It's true that many campers learn better by doing. The following activities will help your campers develop a better understanding of the natural world and learn the importance of minimizing their impact on the environment. The activities are appropriate for campers ages six to adult and for groups of approximately ten to thirty campers.
Soil Buggy Bingo
Purpose: To show fire's impact on living things in the soil
How to Make Soil Buggy Bingo Sheets
On cardboard or other heavy paper, create a five-row-by-five-row grid. Using the insect identification book as a guide, list a soil animal or insect common to your area in each box. Mix the order of the insects so each sheet is different. Be sure not to make the choices too hard (or the campers will get frustrated or bored). You may also want to dig in the activity area to make sure the soil critters can be found. If possible, laminate the bingo sheets for use with future groups.
Have the group begin looking in the area directly beneath the ashes of a previous fire. In this area, they should have a lot of trouble finding any animals or insects because of the damage done by fires. Don't spend too much time in this area or campers will quickly become bored.
After you are fairly sure that they are not finding very much, take them to the wooded area with rich soil. Ask them to repeat the use of the Bingo sheets and look for soil critters. This time they should be able to find many animals. They can also look beneath logs and under piles of leaves. They should have plenty of opportunities to yell "Bingo!"
After some time, gather the group together and ask them to list the different animals they found. Have them identify each soil critter and where they found it. You can also ask them to compare the soil critters they found over in the fire pit to the ones they found in the forested area. You can ask questions such as:
- Why were there more critters in the wooded area?
- What did the fire do to the soil below it?
- What can people do to prevent this from happening? (You can use fire pans for fires, eliminate the use of fires, and not build fires anywhere where they haven't been built in the past.)
Note: Be sure to remind campers to replace the soil that they dig up; it is an animal or insects home.
(Adapted from Bradford Woods Environmental Education Curriculum Guide, Spring 1999)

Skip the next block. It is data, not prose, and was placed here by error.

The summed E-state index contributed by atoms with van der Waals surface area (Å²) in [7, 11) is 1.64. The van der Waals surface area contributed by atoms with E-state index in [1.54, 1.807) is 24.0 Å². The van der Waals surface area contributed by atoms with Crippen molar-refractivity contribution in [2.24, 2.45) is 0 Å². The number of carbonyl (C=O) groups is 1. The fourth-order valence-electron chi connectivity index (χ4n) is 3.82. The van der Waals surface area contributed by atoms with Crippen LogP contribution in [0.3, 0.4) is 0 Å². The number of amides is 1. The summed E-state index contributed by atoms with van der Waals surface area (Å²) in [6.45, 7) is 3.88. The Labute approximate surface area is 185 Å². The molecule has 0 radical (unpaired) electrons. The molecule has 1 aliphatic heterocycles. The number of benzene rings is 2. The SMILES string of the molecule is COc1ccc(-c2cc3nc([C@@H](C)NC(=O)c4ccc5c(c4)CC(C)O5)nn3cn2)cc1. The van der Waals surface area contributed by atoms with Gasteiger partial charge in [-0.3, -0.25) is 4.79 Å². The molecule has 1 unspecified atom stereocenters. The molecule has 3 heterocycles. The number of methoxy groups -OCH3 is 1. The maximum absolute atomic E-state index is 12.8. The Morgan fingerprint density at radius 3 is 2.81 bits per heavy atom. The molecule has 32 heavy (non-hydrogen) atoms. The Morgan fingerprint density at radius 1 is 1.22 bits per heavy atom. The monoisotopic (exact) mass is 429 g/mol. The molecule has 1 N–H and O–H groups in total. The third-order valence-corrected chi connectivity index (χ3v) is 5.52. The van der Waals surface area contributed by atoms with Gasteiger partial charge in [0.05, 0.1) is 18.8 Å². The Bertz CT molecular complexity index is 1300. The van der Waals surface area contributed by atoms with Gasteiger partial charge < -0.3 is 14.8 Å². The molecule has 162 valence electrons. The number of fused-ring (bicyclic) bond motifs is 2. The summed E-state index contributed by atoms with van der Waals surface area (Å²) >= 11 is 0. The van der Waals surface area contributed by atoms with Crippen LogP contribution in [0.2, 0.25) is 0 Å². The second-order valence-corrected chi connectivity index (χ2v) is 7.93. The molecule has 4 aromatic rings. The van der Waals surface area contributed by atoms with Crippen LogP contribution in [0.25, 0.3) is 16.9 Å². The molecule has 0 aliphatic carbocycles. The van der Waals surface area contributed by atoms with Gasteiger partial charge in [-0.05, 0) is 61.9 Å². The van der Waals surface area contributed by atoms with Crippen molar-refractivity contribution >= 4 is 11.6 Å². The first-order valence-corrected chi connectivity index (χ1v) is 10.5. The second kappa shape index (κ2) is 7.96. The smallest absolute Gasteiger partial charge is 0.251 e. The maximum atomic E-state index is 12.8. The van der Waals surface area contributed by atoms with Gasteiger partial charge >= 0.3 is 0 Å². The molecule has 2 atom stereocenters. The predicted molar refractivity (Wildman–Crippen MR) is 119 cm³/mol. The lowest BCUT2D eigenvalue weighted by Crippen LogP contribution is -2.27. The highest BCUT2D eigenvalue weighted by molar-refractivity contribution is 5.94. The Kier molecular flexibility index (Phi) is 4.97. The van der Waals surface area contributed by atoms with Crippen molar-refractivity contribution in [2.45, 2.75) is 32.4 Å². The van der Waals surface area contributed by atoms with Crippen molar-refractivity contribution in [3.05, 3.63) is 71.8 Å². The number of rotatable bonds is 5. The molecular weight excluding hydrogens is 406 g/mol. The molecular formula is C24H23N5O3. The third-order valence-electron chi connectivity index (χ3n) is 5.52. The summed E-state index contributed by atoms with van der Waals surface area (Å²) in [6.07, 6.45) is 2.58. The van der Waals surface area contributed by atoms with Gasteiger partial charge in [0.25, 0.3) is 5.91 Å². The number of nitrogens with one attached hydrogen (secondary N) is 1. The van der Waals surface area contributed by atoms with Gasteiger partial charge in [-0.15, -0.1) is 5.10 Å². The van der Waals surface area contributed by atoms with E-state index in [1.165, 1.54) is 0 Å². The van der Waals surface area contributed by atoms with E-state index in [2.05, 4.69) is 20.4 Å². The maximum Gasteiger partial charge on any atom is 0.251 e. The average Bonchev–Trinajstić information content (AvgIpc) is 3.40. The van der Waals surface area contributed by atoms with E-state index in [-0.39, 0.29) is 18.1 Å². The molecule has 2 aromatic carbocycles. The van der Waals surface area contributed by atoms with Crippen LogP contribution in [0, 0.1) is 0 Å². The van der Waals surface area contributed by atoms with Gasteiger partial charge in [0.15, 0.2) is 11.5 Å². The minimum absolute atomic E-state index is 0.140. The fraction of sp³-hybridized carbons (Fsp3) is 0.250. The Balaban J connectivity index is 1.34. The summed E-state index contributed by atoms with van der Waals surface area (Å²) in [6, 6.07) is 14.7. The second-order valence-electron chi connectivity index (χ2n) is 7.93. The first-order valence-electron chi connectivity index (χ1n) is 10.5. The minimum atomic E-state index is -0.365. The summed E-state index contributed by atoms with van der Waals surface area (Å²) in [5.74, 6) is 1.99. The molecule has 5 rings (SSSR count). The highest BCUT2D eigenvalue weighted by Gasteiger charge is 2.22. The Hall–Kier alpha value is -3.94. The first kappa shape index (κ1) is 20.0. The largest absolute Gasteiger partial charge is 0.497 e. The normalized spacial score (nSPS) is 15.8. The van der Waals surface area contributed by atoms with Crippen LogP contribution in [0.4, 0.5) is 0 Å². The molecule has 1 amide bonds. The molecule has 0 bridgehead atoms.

Purpose: To demonstrate how everything in an ecosystem is interconnected.
Index Cards or other paper
Large ball of yarn or string
Begin by having the group name a variety of animals and plants that are natural to your area. Be sure to include insects, small plant-eating animals (herbivores), larger meat- and plant-eating animals (omnivores), large meat-eating animals (carnivores), green plants used as food (producers), and funguses (decomposers). Once you have a list that runs the gamut of animals and plants, assign each group member an animal or plant and have them write it down on their index card. They can illustrate the card if they like.
As the group leader, your card is the sun. Beginning with the sun, ask campers what animal or plant needs the sun to grow. The answer will likely be a green plant because of photosynthesis. You should then toss the ball of string to the person holding the plant card, being sure to hold onto your end of the string. Next, ask what animal eats the green plant. The answer will most likely be an insect or other small plant-eating animal. Toss the ball of string to the person holding the appropriate card and again the previous person should maintain a grip on the string. Continue asking the group what will eat the previous plant or animal and tossing the ball of string around. Eventually you will come to the highest animal on the food chain (the meat-eating animal). After this animal, you will want to ask, "What eats this animal after it dies?" The answer should be the fungus or a small insect or small animal such as a worm - the decomposer. Then you can start the food chain again with the animal or plant that eats the decomposers or uses the nutrients produced by the decomposers.
Once you have circulated through the food chain a few times, you should have created a nice web of string and each group member should have hold of the string at least once. Now, ask the group to identify what it is you have created. It is a food web.